You’ve probably been reflecting on all that 2017 was, and with renewed excitement, look to what 2018 might bring. Maybe you are not quite as fired up about what you do as you once were. Maybe your growth has stagnated and your enthusiasm has, too. Or, you had a great year and are ready to take it to the next level. Invest the time and effort to go through these 10 steps and watch what happens. This process will enable you to continue this year with intention, purpose, and a plan to propel your business and your love for it, all at the same time.

  1. Review the previous year with your support staff. Gather those who work with you and for you. Ask what went well last year. Thank them for their contribution. Ask what opportunities for growth and improvement they see. Really listen, validate, and empower them to take charge in making their ideas and suggestions a reality. Trying new things is an effective way to get beyond simply doing the same things over and over. It also energizes and engages those around you to let them take ownership of seeing their ideas come to fruition. Remember, it takes risks to keep attaining success. You can always re-adjust.
  2. Do some serious self-evaluation. Take time to reflect on what you think went well last year and where you see areas for potential improvement and possibility for growth. Take into account the feedback from your team. Write down and congratulate yourself on what you accomplished in 2017. Use this time to also note changes you see that are necessary and areas to develop further in the coming year.
  3. Write out specific goals with a timeline. Write out your greater goals, plans and intentions for your business. List each goal, the steps to get there, and target dates to get it into place. If you have support staff, discuss who can take on various steps to make things happen in a timely and efficient manner. Give them an opportunity to choose things that interest them or align with their talents the most. Take on something that stretches you and your business. Often the most difficult and scary challenges are the most fruitful.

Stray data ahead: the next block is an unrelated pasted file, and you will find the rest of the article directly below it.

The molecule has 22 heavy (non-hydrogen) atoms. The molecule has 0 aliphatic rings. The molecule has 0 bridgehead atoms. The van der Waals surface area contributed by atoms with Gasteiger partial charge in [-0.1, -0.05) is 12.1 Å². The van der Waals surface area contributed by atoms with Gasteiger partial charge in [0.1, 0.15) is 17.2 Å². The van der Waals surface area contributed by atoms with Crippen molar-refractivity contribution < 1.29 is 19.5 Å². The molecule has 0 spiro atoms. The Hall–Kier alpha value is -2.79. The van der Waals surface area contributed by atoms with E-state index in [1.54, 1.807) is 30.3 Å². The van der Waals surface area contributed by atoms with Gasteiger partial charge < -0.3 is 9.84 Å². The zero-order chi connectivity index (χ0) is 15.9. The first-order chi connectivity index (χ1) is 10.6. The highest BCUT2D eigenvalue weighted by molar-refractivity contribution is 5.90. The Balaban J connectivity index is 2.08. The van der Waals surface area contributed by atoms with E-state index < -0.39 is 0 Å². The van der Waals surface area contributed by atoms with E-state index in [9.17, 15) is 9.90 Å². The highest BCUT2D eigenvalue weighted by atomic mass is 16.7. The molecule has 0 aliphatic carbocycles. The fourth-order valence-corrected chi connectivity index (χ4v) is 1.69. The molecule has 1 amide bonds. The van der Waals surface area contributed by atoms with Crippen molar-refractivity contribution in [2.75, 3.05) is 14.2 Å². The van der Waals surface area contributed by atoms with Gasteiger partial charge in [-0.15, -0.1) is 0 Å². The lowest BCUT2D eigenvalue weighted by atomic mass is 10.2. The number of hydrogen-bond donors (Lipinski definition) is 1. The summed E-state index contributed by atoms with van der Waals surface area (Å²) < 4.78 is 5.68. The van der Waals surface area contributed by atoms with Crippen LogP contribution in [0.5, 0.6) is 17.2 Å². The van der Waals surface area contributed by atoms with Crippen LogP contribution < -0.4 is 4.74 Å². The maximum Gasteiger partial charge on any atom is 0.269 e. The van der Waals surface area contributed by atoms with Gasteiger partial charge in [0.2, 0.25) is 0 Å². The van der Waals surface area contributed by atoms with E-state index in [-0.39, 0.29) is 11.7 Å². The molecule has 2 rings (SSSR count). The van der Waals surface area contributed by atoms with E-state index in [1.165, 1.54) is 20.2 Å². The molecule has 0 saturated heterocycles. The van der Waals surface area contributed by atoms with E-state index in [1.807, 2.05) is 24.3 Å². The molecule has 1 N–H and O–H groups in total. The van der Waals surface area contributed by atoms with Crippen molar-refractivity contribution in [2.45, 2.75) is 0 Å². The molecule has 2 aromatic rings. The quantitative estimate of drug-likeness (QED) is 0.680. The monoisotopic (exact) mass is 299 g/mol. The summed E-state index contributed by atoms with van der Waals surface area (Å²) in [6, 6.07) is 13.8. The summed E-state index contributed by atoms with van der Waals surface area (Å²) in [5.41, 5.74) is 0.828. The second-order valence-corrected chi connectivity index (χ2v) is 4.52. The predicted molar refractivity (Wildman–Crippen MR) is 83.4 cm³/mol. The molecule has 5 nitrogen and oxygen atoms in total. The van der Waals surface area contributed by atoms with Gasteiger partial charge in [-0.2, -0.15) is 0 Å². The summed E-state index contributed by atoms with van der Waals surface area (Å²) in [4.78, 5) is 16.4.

4. Don’t force plans you really don’t want to do. Really think, “How committed am I to achieving each goal? Does it honor my values and true hopes and desires?” Adjust the plan if it doesn’t really fit you. Forced plans rarely succeed. This one may sound odd, but is important. If you deviate from what you really believe in, it can ultimately become an inhibitor for your ongoing satisfaction.
  5. Invest in your own growth and satisfaction. Evaluate your own enthusiasm and true interest in your business. What would increase satisfaction and joy? Be sure to include that in your planning and resolutions. Life is too short not to love what you do! After all, isn’t that one of the reasons you are self-employed anyway? Consider what it is costing you to keep trudging in the same way.
  6. Evaluate your marketing plan. Look at how your marketing budget was spent last year. What had measurable results? What can you not quantify? What other affects did the marketing efforts have on your business? Explore potential new avenues to support your growth. How can you gain market share in your industry? How can you be different and connect with your ideal customer? There’s a wide variety of no cost and low cost options. Do as many of those as you can. Also, consider a gamble with a potentially big payoff. Calculated risks can have huge payoff when well planned and executed.